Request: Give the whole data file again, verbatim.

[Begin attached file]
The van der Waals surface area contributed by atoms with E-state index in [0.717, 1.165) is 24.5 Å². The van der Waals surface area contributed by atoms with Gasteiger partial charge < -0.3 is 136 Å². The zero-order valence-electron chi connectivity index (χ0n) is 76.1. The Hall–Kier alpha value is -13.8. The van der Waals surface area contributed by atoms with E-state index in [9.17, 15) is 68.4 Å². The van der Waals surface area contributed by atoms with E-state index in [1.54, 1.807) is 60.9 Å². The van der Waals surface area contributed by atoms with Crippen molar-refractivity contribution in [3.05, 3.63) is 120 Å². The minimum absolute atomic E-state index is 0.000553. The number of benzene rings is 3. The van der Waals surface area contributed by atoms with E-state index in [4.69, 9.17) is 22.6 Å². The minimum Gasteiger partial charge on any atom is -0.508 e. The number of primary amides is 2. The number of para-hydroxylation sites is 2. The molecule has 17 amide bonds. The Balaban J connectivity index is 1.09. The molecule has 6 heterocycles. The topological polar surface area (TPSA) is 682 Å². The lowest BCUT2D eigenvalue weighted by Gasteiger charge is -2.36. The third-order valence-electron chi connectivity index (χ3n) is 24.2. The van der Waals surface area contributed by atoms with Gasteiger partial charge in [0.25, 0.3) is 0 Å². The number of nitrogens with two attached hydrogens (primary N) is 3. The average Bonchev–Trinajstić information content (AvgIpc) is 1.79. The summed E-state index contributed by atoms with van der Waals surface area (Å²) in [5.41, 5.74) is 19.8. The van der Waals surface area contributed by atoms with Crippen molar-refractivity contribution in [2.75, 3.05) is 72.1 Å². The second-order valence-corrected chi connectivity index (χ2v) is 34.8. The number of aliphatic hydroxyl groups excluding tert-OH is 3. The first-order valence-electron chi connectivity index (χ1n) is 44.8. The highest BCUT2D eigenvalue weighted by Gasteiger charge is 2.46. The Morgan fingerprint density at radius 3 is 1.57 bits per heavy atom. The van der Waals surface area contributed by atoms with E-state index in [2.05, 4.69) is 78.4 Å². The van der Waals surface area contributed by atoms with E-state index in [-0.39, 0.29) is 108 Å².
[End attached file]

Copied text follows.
The van der Waals surface area contributed by atoms with E-state index in [0.717, 1.165) is 24.5 Å². The van der Waals surface area contributed by atoms with Gasteiger partial charge < -0.3 is 136 Å². The zero-order valence-electron chi connectivity index (χ0n) is 76.1. The Hall–Kier alpha value is -13.8. The van der Waals surface area contributed by atoms with E-state index in [9.17, 15) is 68.4 Å². The van der Waals surface area contributed by atoms with E-state index in [1.54, 1.807) is 60.9 Å². The van der Waals surface area contributed by atoms with Crippen molar-refractivity contribution in [3.05, 3.63) is 120 Å². The minimum absolute atomic E-state index is 0.000553. The number of benzene rings is 3. The van der Waals surface area contributed by atoms with E-state index in [4.69, 9.17) is 22.6 Å². The minimum Gasteiger partial charge on any atom is -0.508 e. The number of primary amides is 2. The number of para-hydroxylation sites is 2. The molecule has 17 amide bonds. The Balaban J connectivity index is 1.09. The molecule has 6 heterocycles. The topological polar surface area (TPSA) is 682 Å². The lowest BCUT2D eigenvalue weighted by Gasteiger charge is -2.36. The third-order valence-electron chi connectivity index (χ3n) is 24.2. The van der Waals surface area contributed by atoms with Gasteiger partial charge in [0.25, 0.3) is 0 Å². The number of nitrogens with two attached hydrogens (primary N) is 3. The average Bonchev–Trinajstić information content (AvgIpc) is 1.79. The summed E-state index contributed by atoms with van der Waals surface area (Å²) in [5.41, 5.74) is 19.8. The van der Waals surface area contributed by atoms with Crippen molar-refractivity contribution in [2.75, 3.05) is 72.1 Å². The second-order valence-corrected chi connectivity index (χ2v) is 34.8. The number of aliphatic hydroxyl groups excluding tert-OH is 3. The first-order valence-electron chi connectivity index (χ1n) is 44.8. The highest BCUT2D eigenvalue weighted by Gasteiger charge is 2.46. The Morgan fingerprint density at radius 3 is 1.57 bits per heavy atom. The van der Waals surface area contributed by atoms with E-state index in [2.05, 4.69) is 78.4 Å². The van der Waals surface area contributed by atoms with E-state index in [-0.39, 0.29) is 108 Å².